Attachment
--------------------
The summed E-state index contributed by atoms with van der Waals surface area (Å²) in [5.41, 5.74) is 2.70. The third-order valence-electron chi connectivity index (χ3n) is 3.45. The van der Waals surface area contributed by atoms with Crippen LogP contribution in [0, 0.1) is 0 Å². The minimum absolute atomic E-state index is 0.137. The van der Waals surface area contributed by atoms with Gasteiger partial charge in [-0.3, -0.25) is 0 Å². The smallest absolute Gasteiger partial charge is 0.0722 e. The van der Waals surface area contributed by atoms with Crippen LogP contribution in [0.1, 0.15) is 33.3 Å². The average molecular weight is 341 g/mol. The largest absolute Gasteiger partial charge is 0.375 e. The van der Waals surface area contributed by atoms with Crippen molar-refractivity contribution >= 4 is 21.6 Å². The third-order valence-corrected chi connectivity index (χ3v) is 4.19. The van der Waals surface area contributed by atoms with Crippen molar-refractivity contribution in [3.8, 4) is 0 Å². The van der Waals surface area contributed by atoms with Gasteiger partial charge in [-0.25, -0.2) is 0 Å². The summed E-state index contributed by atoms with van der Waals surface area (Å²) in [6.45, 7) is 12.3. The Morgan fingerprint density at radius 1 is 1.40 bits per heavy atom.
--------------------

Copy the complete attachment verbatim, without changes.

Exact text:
The summed E-state index contributed by atoms with van der Waals surface area (Å²) in [5.41, 5.74) is 2.70. The third-order valence-electron chi connectivity index (χ3n) is 3.45. The van der Waals surface area contributed by atoms with Crippen LogP contribution in [0, 0.1) is 0 Å². The minimum absolute atomic E-state index is 0.137. The van der Waals surface area contributed by atoms with Gasteiger partial charge in [-0.3, -0.25) is 0 Å². The smallest absolute Gasteiger partial charge is 0.0722 e. The van der Waals surface area contributed by atoms with Crippen LogP contribution in [0.1, 0.15) is 33.3 Å². The average molecular weight is 341 g/mol. The largest absolute Gasteiger partial charge is 0.375 e. The van der Waals surface area contributed by atoms with Crippen molar-refractivity contribution >= 4 is 21.6 Å². The third-order valence-corrected chi connectivity index (χ3v) is 4.19. The van der Waals surface area contributed by atoms with Crippen molar-refractivity contribution in [3.8, 4) is 0 Å². The van der Waals surface area contributed by atoms with Gasteiger partial charge in [-0.25, -0.2) is 0 Å². The summed E-state index contributed by atoms with van der Waals surface area (Å²) in [6.45, 7) is 12.3. The Morgan fingerprint density at radius 1 is 1.40 bits per heavy atom.